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PWE-355 Ct-colonography use in incomplete colonoscopy and frail patients
  1. U Pisano1,
  2. D Eason2,
  3. E Semple1,
  4. A Banerjee1,
  5. J Docherty1,
  6. M Lim1,
  7. AJ Watson1
  1. 1General Surgery
  2. 2Radiology, NHS Highlands, Inverness, UK


Introduction CT-colonography (CTC) is a valid alternative to standard colonoscopy in colorectal cancer (CRC). In the context of screening, it is employed only in unsuitable colonoscopy candidates or when colonoscopy is incomplete. With rising numbers in both categories, the use of CTC within our NHS Board has increased over 300% in the last 5 years.

Method 198 consecutive patients who underwent CTC between January 2013–October 2013 were retrieved from a prospectively collected radiology database. Patient who had a CTC were allocated into one of two groups; (1) patients who were “frail,” with cardiovascular, pulmonary, renal impairment or generalised poor mobility or (2) they had an “incomplete” colonoscopy. We analysed the characteristics of the two groups, colonic findings and follow-up rates. Statistical analysis of categorical variables was performed using Chi-square. Differences in mean were sought with the t-test. A p-value <0.05 was considered significant.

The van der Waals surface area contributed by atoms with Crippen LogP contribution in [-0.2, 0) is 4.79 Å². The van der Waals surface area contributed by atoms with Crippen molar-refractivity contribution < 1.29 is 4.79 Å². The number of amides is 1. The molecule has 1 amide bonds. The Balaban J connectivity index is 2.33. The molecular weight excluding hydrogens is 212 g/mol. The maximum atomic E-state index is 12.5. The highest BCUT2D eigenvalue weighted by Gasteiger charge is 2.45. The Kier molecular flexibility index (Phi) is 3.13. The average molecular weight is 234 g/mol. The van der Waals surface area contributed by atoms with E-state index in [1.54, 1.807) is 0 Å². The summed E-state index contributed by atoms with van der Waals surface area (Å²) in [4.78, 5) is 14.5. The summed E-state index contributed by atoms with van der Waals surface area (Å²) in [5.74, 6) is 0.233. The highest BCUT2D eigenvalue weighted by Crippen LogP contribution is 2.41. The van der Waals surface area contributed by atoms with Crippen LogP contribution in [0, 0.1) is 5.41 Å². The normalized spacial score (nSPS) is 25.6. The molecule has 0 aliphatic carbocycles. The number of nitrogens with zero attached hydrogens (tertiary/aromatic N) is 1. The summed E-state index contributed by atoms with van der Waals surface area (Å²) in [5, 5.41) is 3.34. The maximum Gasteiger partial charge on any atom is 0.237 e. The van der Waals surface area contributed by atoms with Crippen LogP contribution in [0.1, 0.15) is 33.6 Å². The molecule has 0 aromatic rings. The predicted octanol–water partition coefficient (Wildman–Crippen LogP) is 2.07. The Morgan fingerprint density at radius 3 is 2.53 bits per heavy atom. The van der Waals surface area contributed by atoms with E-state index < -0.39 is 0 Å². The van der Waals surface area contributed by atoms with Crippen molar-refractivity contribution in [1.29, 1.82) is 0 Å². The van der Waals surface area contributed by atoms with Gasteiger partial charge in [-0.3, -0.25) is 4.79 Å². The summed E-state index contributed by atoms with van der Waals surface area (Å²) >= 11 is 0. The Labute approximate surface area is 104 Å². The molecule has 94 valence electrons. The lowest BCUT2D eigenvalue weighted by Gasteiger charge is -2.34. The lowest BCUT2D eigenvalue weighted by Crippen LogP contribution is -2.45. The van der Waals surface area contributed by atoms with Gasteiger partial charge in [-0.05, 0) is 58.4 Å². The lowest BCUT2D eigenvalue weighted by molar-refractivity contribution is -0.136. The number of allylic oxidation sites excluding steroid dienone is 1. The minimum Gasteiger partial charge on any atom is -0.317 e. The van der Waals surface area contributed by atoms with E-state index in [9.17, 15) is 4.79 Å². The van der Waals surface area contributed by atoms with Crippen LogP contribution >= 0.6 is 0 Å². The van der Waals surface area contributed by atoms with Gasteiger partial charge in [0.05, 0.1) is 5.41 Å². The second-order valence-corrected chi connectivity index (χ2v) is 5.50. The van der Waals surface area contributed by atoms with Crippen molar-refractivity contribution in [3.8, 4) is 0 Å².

Results 116 patients were allocated in the “incomplete” group (M/F: 49/67) and 82 in the “frail” group (M/F: 42/40) (p = 0.27). Mean age was 71 (SD±10) for the “incomplete” group and 72 (SD±12) in the “frail” group (p = 0.51). Isolated and multiple polyps were found in 22 “incomplete” colonoscopy and 14 “frail” patients (11.2% and 7.1%)(p = 0.91): The polyp size was recorded as: 13 cases (6.6%) were <5mm (diminutive), 20 cases (10.1%) between 6–9mm (small) and 13 cases were ≥ 10mm (large). There was no association between polyp size and patient group (p = 0.6, 1.0 and 0.7) and no age difference for polyp sizes (p = 0.89, 0.45, 0.36). 20 colonoscopies (10.1% of total) were subsequently performed after the CTC in the “failed” group and 17 (8.6%) in the “frail” group, with no difference between the groups (p = 0.66).

Conclusion There are no significant difference in lesion and polyp yield between those who “failed” to complete optical colonoscopy and those deemed too “frail” to undergo the endoscopic investigation. The increasing trend for referral for CTC reflects the wider requirement to investigate the elderly and frail population by an established and refined technique. We have increased the use of CTC in our Board, due to a continued decease in use of barium enemas, the need to rule out cancer in patients who are too frail to undergo surgery and an increased confidence in the technique by referrers, after evidence of the equivalence of CTC with colonoscopy. Whilst optical colonoscopy numbers are still climbing significantly as a result of bowel screening, a similar trend for CTC-based screening might be observed in the next years. In our groups of patients, there was no difference in the colonoscopy rate after CTC.

Disclosure of interest None Declared.

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